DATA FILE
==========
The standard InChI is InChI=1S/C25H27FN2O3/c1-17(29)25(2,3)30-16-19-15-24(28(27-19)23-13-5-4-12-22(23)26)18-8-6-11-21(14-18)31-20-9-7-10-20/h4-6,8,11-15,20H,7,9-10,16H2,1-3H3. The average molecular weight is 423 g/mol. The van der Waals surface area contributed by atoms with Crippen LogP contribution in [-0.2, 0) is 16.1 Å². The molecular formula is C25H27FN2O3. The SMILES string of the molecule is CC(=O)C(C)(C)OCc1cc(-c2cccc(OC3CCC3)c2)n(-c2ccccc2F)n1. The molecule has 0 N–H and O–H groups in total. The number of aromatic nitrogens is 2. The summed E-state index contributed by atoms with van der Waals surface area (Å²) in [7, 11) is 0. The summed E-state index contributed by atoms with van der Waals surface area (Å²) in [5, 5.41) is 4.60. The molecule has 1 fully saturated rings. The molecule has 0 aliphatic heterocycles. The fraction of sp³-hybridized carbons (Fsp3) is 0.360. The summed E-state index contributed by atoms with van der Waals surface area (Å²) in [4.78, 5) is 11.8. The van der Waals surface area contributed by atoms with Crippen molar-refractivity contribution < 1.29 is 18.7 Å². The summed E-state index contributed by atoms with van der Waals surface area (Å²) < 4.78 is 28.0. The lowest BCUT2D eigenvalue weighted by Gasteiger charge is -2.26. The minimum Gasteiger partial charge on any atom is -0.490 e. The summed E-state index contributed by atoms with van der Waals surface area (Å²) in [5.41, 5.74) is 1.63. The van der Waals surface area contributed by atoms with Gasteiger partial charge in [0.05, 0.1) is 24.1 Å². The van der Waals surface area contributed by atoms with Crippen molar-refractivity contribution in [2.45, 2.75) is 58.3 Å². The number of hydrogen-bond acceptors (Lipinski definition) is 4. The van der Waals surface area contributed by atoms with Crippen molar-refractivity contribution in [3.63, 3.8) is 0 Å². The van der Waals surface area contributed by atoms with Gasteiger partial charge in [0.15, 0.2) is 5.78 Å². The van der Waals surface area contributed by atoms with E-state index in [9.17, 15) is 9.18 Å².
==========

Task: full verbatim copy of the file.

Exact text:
The standard InChI is InChI=1S/C25H27FN2O3/c1-17(29)25(2,3)30-16-19-15-24(28(27-19)23-13-5-4-12-22(23)26)18-8-6-11-21(14-18)31-20-9-7-10-20/h4-6,8,11-15,20H,7,9-10,16H2,1-3H3. The average molecular weight is 423 g/mol. The van der Waals surface area contributed by atoms with Crippen LogP contribution in [-0.2, 0) is 16.1 Å². The molecular formula is C25H27FN2O3. The SMILES string of the molecule is CC(=O)C(C)(C)OCc1cc(-c2cccc(OC3CCC3)c2)n(-c2ccccc2F)n1. The molecule has 0 N–H and O–H groups in total. The number of aromatic nitrogens is 2. The summed E-state index contributed by atoms with van der Waals surface area (Å²) in [7, 11) is 0. The summed E-state index contributed by atoms with van der Waals surface area (Å²) in [5, 5.41) is 4.60. The molecule has 1 fully saturated rings. The molecule has 0 aliphatic heterocycles. The fraction of sp³-hybridized carbons (Fsp3) is 0.360. The summed E-state index contributed by atoms with van der Waals surface area (Å²) in [4.78, 5) is 11.8. The van der Waals surface area contributed by atoms with Crippen molar-refractivity contribution < 1.29 is 18.7 Å². The summed E-state index contributed by atoms with van der Waals surface area (Å²) < 4.78 is 28.0. The lowest BCUT2D eigenvalue weighted by Gasteiger charge is -2.26. The minimum Gasteiger partial charge on any atom is -0.490 e. The summed E-state index contributed by atoms with van der Waals surface area (Å²) in [5.41, 5.74) is 1.63. The van der Waals surface area contributed by atoms with Gasteiger partial charge in [0.05, 0.1) is 24.1 Å². The van der Waals surface area contributed by atoms with Crippen molar-refractivity contribution in [2.45, 2.75) is 58.3 Å². The number of hydrogen-bond acceptors (Lipinski definition) is 4. The van der Waals surface area contributed by atoms with Crippen molar-refractivity contribution in [3.63, 3.8) is 0 Å². The van der Waals surface area contributed by atoms with Gasteiger partial charge in [0.15, 0.2) is 5.78 Å². The van der Waals surface area contributed by atoms with E-state index in [9.17, 15) is 9.18 Å².